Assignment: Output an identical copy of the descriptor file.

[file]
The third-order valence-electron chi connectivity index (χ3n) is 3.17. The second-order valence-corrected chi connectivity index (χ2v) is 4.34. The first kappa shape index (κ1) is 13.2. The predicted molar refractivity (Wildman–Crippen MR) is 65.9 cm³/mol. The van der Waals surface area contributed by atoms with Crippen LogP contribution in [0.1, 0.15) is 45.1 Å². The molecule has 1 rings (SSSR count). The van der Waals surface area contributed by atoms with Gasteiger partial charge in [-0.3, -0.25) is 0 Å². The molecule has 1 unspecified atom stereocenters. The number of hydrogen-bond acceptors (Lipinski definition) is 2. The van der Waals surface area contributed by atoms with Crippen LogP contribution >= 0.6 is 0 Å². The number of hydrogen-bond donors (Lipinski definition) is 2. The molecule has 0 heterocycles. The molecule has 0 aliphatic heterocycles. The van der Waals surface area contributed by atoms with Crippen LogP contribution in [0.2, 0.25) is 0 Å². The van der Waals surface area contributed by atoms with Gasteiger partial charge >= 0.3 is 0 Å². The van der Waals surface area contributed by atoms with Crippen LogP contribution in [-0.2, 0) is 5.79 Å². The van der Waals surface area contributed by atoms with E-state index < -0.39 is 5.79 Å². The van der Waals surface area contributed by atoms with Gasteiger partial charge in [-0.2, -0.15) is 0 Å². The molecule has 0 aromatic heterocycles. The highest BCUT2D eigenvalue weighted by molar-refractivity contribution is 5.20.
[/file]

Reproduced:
The third-order valence-electron chi connectivity index (χ3n) is 3.17. The second-order valence-corrected chi connectivity index (χ2v) is 4.34. The first kappa shape index (κ1) is 13.2. The predicted molar refractivity (Wildman–Crippen MR) is 65.9 cm³/mol. The van der Waals surface area contributed by atoms with Crippen LogP contribution in [0.1, 0.15) is 45.1 Å². The molecule has 1 rings (SSSR count). The van der Waals surface area contributed by atoms with Gasteiger partial charge in [-0.3, -0.25) is 0 Å². The molecule has 1 unspecified atom stereocenters. The number of hydrogen-bond acceptors (Lipinski definition) is 2. The van der Waals surface area contributed by atoms with Crippen LogP contribution >= 0.6 is 0 Å². The number of hydrogen-bond donors (Lipinski definition) is 2. The molecule has 0 heterocycles. The molecule has 0 aliphatic heterocycles. The van der Waals surface area contributed by atoms with Crippen LogP contribution in [0.2, 0.25) is 0 Å². The van der Waals surface area contributed by atoms with Gasteiger partial charge >= 0.3 is 0 Å². The van der Waals surface area contributed by atoms with Crippen LogP contribution in [-0.2, 0) is 5.79 Å². The van der Waals surface area contributed by atoms with E-state index < -0.39 is 5.79 Å². The van der Waals surface area contributed by atoms with Gasteiger partial charge in [-0.2, -0.15) is 0 Å². The molecule has 0 aromatic heterocycles. The highest BCUT2D eigenvalue weighted by molar-refractivity contribution is 5.20.